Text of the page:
We’re increasingly seeing ideology worming its way into science, with science journals publishing political articles, taking stands on ideology (most often involving race), and condemning scientists of the past whose morals were considered inferior to those we hold today. Some scientific societies have annual meetings that are barely distinguishable from a convention of Progressive Democrats.
I have often criticized this trend, as science journals and meetings are not the place to formally hash out politics, morality, or ideology. There is a chilling effect on speech and on publication when journals or scientific societies consistently take one political line over others. On the other hand, scientists are free to speak about these issues on their own time, and in other venues.
The other day I highlighted (I believe in the Hili Dialogue) a piece by Anna Krylov in The Journal of Physical Chemistry Letters (click on screenshot below for a free read, or download the pdf here). Having reread it after reader John sent me the link, I think it’s worth a standalone post. The author, Anna Krylov, is a quantum chemist who’s the Gabilan Distinguished Professor in Science and Engineering and a Professor of Chemistry at the University of Southern California.
Krylov’s thesis, with which I agree, is that the “woke” politicization of science diverts us from what we should be doing as scientists: doing science. Further, she argues that changing names of theorems (like “Newton’s laws”) or canceling scientists whose morality doesn’t comport with ours accomplishes nothing, for it’s performative “Social Justice” instead of real social justice. Finally, she arrives at these conclusions partly because (though she’s only 52), she lived through a period of Soviet science which saw similar cancellations, name changes, and even erasure of whole branches of science (e.g., the theory of resonating structures, for which Pauling won the Nobel prize).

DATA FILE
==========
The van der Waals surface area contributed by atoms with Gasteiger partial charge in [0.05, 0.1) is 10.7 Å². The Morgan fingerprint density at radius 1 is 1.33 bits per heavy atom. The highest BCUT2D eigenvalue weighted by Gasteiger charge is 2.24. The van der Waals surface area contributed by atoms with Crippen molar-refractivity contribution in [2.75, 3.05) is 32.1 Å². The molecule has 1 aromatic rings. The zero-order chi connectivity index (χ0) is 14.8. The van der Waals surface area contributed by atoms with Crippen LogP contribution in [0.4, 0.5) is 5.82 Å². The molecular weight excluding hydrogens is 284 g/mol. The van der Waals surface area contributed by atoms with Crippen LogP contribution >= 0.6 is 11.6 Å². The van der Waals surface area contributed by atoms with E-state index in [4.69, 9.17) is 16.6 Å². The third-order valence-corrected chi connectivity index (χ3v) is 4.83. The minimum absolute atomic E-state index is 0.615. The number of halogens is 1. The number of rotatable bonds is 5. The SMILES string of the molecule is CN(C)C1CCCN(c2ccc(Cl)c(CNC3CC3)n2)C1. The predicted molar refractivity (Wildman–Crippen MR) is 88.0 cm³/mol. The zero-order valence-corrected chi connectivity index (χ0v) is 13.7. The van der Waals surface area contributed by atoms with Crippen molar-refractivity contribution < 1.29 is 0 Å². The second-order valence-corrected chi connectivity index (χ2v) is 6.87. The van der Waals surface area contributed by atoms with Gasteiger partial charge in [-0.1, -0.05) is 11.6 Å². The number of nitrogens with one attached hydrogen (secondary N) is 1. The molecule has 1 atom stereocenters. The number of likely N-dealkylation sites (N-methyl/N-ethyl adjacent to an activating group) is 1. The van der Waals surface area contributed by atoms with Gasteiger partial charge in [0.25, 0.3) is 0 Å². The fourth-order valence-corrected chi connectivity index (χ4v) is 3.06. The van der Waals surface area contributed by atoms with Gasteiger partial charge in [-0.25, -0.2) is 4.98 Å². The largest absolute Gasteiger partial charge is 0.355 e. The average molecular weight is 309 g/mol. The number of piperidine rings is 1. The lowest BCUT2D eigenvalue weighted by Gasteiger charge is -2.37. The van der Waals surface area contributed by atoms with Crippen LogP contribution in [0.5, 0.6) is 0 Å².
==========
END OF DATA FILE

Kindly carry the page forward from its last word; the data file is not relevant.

Just as in Soviet times, the [Western] censorship is being justified by the greater good. Whereas in 1950, the greater good was advancing the World Revolution (in the USSR; in the USA the greater good meant fighting Communism), in 2021 the greater good is “Social Justice” (the capitalization is important: “Social Justice” is a specific ideology, with goals that have little in common with what lower-case “social justice” means in plain English).(10−12) As in the USSR, the censorship is enthusiastically imposed also from the bottom, by members of the scientific community, whose motives vary from naive idealism to cynical power-grabbing.
The result, says Krylov, is that “today Russia is hopelessly behind the West, in both technology and quality of life.” Some of this is due to phenomena that we don’t see in the U.S., like the canceling of entire fields (Mendelian genetics in Russia was felled by the axe of Lysenko.) But we still see instances of ideology impeding actual research, like the conflict between paleoanthropology and some Indigenous American myths, or the taboo on investigating differences between sexes or ethnic groups.
Click to read:
Among the instances of cancellation mentioned by Krylov are principles named after Archimedes, Newton, Schrödinger, Curie, Fritz Haber, Linus Pauling, Ronald Fisher, and so on. Here are a few more examples:
Today’s censorship does not stop at purging the scientific vocabulary of the names of scientists who “crossed the line” or fail the ideological litmus tests of the Elect.(11) In some schools,(33,34) physics classes no longer teach “Newton’s Laws”, but “the three fundamental laws of physics”. Why was Newton canceled? Because he was white, and the new ideology(10,12,15) calls for “decentering whiteness” and “decolonizing” the curriculum. A comment in Nature(35) calls for replacing the accepted technical term “quantum supremacy” by “quantum advantage”. The authors regard the English word “supremacy” as “violent” and equate its usage with promoting racism and colonialism. They also warn us about “damage” inflicted by using such terms as “conquest”. I assume “divide-and-conquer” will have to go too. Remarkably, this Soviet-style ghost-chasing gains traction.